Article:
MATES Big Lap returns with gusto and enthusiasm for 2024

by Helena Morgan
0 comment

Using the success of last year’s inaugural MATES Big Lap as a launching pad, MATES in Construction is excited by the prospects and potential of this year’s event, hoping to smash last year’s donation records and further emphasise the need for industry reform in combatting suicide rates.

Last year’s MATES Big Lap established an encouraging precedent for future events, as participants ran, walked, swam, and wheeled their way towards generating suicide prevention awareness for those in the construction, mining, energy, and manufacturing sectors. 

The MATES Big Lap last year tallied over 80,000 kilometres – the equivalent of five laps around Australia – and raised $120,000 through 1490 donations. This year’s fundraiser – guided by the theme ‘Move for your MATES’ – aims to double participation and cover an equivalent of nine laps around Australia. 

MATES in Construction was established in 2008 as a not-for-profit charity committed to slashing the high suicide rates of Australian construction workers. The charity offers a 24/7 helpline and hosts community development and training programmes. 

Moving for a statement 

This year’s ambitious goal not only highlights the value of physical health in nurturing and improving mental wellbeing, but it also functions as a rallying cry for individuals, businesses and communities to unite and reverse suicide rate statistics.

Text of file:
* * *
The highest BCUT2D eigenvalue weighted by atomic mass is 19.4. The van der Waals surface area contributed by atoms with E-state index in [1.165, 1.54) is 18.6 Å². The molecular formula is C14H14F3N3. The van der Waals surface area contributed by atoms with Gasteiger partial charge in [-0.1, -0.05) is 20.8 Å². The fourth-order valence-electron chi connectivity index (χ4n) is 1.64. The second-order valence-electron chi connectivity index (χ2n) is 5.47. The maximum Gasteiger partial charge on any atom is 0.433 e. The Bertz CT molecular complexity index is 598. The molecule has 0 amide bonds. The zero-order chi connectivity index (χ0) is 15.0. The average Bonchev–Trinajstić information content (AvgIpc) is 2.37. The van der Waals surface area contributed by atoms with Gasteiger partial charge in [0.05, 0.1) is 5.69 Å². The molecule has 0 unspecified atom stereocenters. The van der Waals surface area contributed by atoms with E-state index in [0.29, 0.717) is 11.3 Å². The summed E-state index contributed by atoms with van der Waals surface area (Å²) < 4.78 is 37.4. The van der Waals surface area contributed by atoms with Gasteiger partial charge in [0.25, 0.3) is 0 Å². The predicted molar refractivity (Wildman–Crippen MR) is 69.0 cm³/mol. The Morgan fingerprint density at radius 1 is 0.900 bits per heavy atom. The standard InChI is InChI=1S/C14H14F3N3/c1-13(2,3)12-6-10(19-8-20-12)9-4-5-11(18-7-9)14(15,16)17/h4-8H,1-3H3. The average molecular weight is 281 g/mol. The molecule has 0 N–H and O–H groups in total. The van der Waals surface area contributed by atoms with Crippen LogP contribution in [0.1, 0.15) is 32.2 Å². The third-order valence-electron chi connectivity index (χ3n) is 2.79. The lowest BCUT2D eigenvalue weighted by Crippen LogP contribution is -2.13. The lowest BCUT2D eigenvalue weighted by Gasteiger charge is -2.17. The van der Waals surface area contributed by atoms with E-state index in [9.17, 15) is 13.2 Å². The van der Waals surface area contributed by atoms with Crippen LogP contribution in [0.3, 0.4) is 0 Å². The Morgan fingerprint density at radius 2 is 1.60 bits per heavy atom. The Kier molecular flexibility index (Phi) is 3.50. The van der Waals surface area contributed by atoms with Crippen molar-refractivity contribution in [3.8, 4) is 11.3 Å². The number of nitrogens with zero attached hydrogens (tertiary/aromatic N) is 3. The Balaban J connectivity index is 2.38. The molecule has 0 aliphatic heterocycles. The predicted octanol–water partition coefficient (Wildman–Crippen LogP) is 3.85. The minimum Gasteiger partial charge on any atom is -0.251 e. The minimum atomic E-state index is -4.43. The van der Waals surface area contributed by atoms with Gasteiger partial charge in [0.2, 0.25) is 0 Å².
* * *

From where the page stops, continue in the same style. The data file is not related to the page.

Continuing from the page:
Young male construction workers are crippled by suicide rates which are twice that of other young Australian men. Construction workers are also six times more likely to die by suicide than from a workplace accident.

MATES Australia CEO Chris Lockwood says the event is not just about moving to demonstrate solidarity to peers and loved ones, but moving with the purpose of inciting change.

“We’re moving to make a statement,” he says. “Every step and every lap counts towards breaking the stigma around mental health and turning the tide against suicide in our vital industries.”

Photography supplied. 

Apprentice Sally Wills says industry reform in construction is critically needed. 

This website uses cookies to improve your experience. We'll assume you're ok with this, but you can opt-out if you wish. Accept Read More